AT least 100 MPs will go on holiday next week — despite their “half-term” break being scrapped.
They had been ordered to stay in Parliament to tackle the Brexit deadlock and sort through masses of crucial legislation.
But sources say Tory and Labour politicians are being “paired off” for hols so they don’t have to be at votes. Staff are still required to work in the Commons and staff its canteens next week.
PM’s Questions could now see one of the lowest attendances in modern times.
Commons Leader Andrea Leadsom cancelled the break last month amid fears about how ready the UK is for a March 29 Brexit.
Some MPs demanded refunds for booked holidays, but Parliament’s expenses watchdog refused.
Chief whip Julian Smith then promised those who want to “spend time with families” or who had arranged trips abroad could carry on unhindered.
Some now claim the cancellation was just a PR stunt.
MPs must submit slips to request absence. Priority will go to those with children.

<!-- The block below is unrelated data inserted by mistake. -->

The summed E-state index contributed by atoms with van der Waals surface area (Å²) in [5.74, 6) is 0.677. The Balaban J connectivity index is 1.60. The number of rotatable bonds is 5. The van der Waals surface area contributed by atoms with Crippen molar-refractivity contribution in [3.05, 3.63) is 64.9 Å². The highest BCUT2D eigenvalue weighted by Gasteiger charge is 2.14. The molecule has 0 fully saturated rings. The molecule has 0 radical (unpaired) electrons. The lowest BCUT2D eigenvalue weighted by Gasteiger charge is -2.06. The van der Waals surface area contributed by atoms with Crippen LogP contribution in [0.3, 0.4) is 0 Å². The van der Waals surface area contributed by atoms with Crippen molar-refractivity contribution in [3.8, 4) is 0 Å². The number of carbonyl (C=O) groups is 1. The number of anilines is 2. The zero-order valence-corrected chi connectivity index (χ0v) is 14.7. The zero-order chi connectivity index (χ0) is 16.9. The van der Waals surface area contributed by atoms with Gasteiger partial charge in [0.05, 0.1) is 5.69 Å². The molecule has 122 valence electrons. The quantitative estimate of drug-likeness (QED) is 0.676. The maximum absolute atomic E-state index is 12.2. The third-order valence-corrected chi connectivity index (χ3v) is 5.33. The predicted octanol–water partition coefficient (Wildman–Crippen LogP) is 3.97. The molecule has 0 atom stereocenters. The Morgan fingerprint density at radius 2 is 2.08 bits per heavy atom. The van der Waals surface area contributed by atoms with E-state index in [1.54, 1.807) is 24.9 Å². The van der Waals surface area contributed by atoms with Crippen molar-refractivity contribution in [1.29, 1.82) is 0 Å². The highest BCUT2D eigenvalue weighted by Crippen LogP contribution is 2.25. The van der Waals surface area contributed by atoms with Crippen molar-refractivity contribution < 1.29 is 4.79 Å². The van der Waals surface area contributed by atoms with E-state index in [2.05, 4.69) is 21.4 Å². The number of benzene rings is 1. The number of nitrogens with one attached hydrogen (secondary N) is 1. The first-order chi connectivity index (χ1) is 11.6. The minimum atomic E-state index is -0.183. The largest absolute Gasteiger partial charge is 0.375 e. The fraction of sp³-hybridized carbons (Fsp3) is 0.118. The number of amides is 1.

As of last night, 50 Labour MPs and 50 Tories have had requests granted, along with a handful from smaller parties, sources told The Sun.
The Tory and Labour whips’ offices declined to comment.
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Next week’s Commons schedule doesn’t include any major legislation. Instead, the Government will pass less controversial but crucial laws.
The Sun revealed yesterday there were still 458 statutory instruments, laws that transfer EU powers to ministers, to be passed before March 29.
But there are only 26 sitting days left, meaning they must be passed at a rate of 17 per day. In total MPs must scrutinise 9,000 legal documents before Brexit Day.
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